Clayton Weatherston has been sentenced to a minimum 18 years in prison for the vicious murder of former girlfriend Sophie Elliott.
Weatherston, 33, stabbed and mutilated Miss Elliott 216 times at her family's home in Dunedin on 9 January last year.
The former University of Otago tutor admitted the 22-year-old's manslaughter claiming that he was provoked, but a jury found him guilty of murder following a four-week trial in July.
At the High Court in Christchurch on Tuesday, the Crown recommended a minimum non-parole period of 19 years, while the defence submitted that a 12-year non-parole term would be appropriate.
The Elliott family told Weatherston they will never forgive him and he is the "epitome of evil".
Weatherston appeared relaxed and showed little reaction during the two-hour sentencing, apart from raising an eyebrow when the Crown said he tried to blame Miss Elliott for what happened.
But when his father Roger Weatherston read out a statement asking him to show public remorse, he bowed his head and wiped away tears.
In summing up, Justice Potter said she was in no doubt that the murder of the former student was committed with a high degree of callousness and brutality.
The judge said she could not accept the defence of partial provocation - which the jury also rejected in reaching its guilty verdict.
"I consider they are likely readily to have reached the conclusion that his killing of Sophie Elliott was not the result of his losing the power of self-control, but rather was the deliberate and controlled attack on a young woman who he had made known to others he hated."
Justice Potter also noted Weatherston's guilty plea to manslaughter had not spared the family the harrowing experience of a five-week trial.
The guilty verdict attracted a mandatory life sentence, but the length of time Weatherston would serve before being eligible for parole was at the judge's discretion.
Weatherston 'epitome of evil'
During sentencing, Miss Elliott's parents told Weatherston that he was evil and they could never forgive him.
In his victim impact statement, Miss Elliott's father Gilbert Eliott spoke of the torment of knowing his daughter died in excruciating pain.
"Sophie has been denied her life - most probably marriage and children. We her family are deprived undoubtedly of the joy of grandchildren, nieces and nephews and of a life that might have carried on for another 60 years or so.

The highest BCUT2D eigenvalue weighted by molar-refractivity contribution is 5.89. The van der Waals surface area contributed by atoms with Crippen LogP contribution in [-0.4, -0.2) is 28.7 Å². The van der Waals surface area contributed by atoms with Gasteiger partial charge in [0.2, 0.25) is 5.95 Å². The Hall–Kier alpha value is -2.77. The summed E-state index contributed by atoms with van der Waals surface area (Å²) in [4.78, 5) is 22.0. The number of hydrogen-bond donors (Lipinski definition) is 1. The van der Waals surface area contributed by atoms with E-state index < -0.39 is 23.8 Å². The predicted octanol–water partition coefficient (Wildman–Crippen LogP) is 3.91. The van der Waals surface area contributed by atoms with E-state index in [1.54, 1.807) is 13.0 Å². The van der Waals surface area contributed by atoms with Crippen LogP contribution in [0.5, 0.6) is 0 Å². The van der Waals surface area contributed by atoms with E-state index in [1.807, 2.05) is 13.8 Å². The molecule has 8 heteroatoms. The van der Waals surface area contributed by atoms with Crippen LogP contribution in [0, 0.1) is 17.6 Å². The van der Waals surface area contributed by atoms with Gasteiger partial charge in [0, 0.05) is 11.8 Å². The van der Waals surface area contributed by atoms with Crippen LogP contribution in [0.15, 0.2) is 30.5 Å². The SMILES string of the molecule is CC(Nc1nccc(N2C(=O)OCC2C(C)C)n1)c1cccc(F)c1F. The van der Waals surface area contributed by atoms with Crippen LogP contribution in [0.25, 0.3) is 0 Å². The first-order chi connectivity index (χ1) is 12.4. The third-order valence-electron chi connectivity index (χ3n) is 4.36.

"Clayton - you are the epitome of evil."
Lesley Elliott, who was unable to reach her daughter because Weatherston had locked the bedroom door, said she would always live with not being able to help her.
Mrs Elliott told Weatherston she hoped that he continued to hear her daughter's agonised screams the way she still does.
"You were the one who were privileged to have time with Sophie ... I will never forgive you and I hope that her screams of agony ring in your ears as they do mine."
Mrs Elliott said she had undergone counselling to deal with the horrific flashbacks of seeing her mutilated daughter just moments after she was killed.
Miss Elliott's brother Christopher said Weatherston's "irrational" claims that he was provoked into such violence and savagery and his lack of remorse have made the ordeal even worse.
Father hopes for apology
Roger Weatherston told the court he never thought his son could be capable of such a crime and hoped that he would be able to apologise.
"I'm hoping that Clayton will find it within himself to publicly show remorse. I also hope that he'll have access to professional help while in prison.
"We will always love and support our son, but of course our thoughts are also with the Elliotts and their extended family for the terrible loss of someone so special to them."
Mr Weatherston told the court his son had an honest upbringing, had many schoolfriends and that he was proud of his academic record.
Weatherston's lawyer Judith Ablett-Kerr, QC, told the court Weatherston stands by the evidence he gave - of a build-up of tension and emotional pain, and his actions were triggered by Sophie Elliott lunging at him with a pair of scissors.
Mrs Ablett-Kerr said Weatherston told her that he is sorry - even if the public did not believe it.
"He tells me that he is sorry; that he saw no point in saying it himself because it would appear contrived," she told the court.